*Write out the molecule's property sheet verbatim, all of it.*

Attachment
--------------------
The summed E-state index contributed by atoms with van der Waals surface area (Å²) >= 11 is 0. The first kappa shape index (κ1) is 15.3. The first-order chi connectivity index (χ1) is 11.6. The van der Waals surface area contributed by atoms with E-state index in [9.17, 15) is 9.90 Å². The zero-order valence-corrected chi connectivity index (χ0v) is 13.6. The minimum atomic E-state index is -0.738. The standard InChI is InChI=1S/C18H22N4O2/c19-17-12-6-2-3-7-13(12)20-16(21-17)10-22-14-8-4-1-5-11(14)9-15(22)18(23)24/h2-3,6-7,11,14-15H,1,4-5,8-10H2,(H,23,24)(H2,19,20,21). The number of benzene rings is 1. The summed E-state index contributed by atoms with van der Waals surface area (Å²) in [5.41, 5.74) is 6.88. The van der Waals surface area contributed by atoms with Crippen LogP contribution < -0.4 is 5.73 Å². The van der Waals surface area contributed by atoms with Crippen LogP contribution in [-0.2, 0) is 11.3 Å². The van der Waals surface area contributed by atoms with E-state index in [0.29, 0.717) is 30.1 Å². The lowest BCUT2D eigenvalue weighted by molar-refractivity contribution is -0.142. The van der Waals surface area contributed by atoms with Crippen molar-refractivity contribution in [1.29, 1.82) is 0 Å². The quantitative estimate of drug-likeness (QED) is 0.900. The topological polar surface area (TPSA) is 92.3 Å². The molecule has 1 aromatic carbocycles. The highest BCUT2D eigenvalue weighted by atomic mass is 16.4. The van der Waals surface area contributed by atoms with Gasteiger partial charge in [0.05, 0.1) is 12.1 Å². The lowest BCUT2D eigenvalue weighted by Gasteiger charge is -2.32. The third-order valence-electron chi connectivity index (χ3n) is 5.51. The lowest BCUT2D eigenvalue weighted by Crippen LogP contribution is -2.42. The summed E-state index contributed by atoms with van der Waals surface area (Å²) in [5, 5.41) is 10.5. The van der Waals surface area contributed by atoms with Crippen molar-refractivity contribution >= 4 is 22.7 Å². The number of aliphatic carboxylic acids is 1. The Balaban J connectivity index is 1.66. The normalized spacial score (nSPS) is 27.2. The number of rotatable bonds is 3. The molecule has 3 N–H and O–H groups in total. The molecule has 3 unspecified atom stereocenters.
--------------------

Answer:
The summed E-state index contributed by atoms with van der Waals surface area (Å²) >= 11 is 0. The first kappa shape index (κ1) is 15.3. The first-order chi connectivity index (χ1) is 11.6. The van der Waals surface area contributed by atoms with E-state index in [9.17, 15) is 9.90 Å². The zero-order valence-corrected chi connectivity index (χ0v) is 13.6. The minimum atomic E-state index is -0.738. The standard InChI is InChI=1S/C18H22N4O2/c19-17-12-6-2-3-7-13(12)20-16(21-17)10-22-14-8-4-1-5-11(14)9-15(22)18(23)24/h2-3,6-7,11,14-15H,1,4-5,8-10H2,(H,23,24)(H2,19,20,21). The number of benzene rings is 1. The summed E-state index contributed by atoms with van der Waals surface area (Å²) in [5.41, 5.74) is 6.88. The van der Waals surface area contributed by atoms with Crippen LogP contribution < -0.4 is 5.73 Å². The van der Waals surface area contributed by atoms with Crippen LogP contribution in [-0.2, 0) is 11.3 Å². The van der Waals surface area contributed by atoms with E-state index in [0.29, 0.717) is 30.1 Å². The lowest BCUT2D eigenvalue weighted by molar-refractivity contribution is -0.142. The van der Waals surface area contributed by atoms with Crippen molar-refractivity contribution in [1.29, 1.82) is 0 Å². The quantitative estimate of drug-likeness (QED) is 0.900. The topological polar surface area (TPSA) is 92.3 Å². The molecule has 1 aromatic carbocycles. The highest BCUT2D eigenvalue weighted by atomic mass is 16.4. The van der Waals surface area contributed by atoms with Gasteiger partial charge in [0.05, 0.1) is 12.1 Å². The lowest BCUT2D eigenvalue weighted by Gasteiger charge is -2.32. The third-order valence-electron chi connectivity index (χ3n) is 5.51. The lowest BCUT2D eigenvalue weighted by Crippen LogP contribution is -2.42. The summed E-state index contributed by atoms with van der Waals surface area (Å²) in [5, 5.41) is 10.5. The van der Waals surface area contributed by atoms with Crippen molar-refractivity contribution >= 4 is 22.7 Å². The number of aliphatic carboxylic acids is 1. The Balaban J connectivity index is 1.66. The normalized spacial score (nSPS) is 27.2. The number of rotatable bonds is 3. The molecule has 3 N–H and O–H groups in total. The molecule has 3 unspecified atom stereocenters.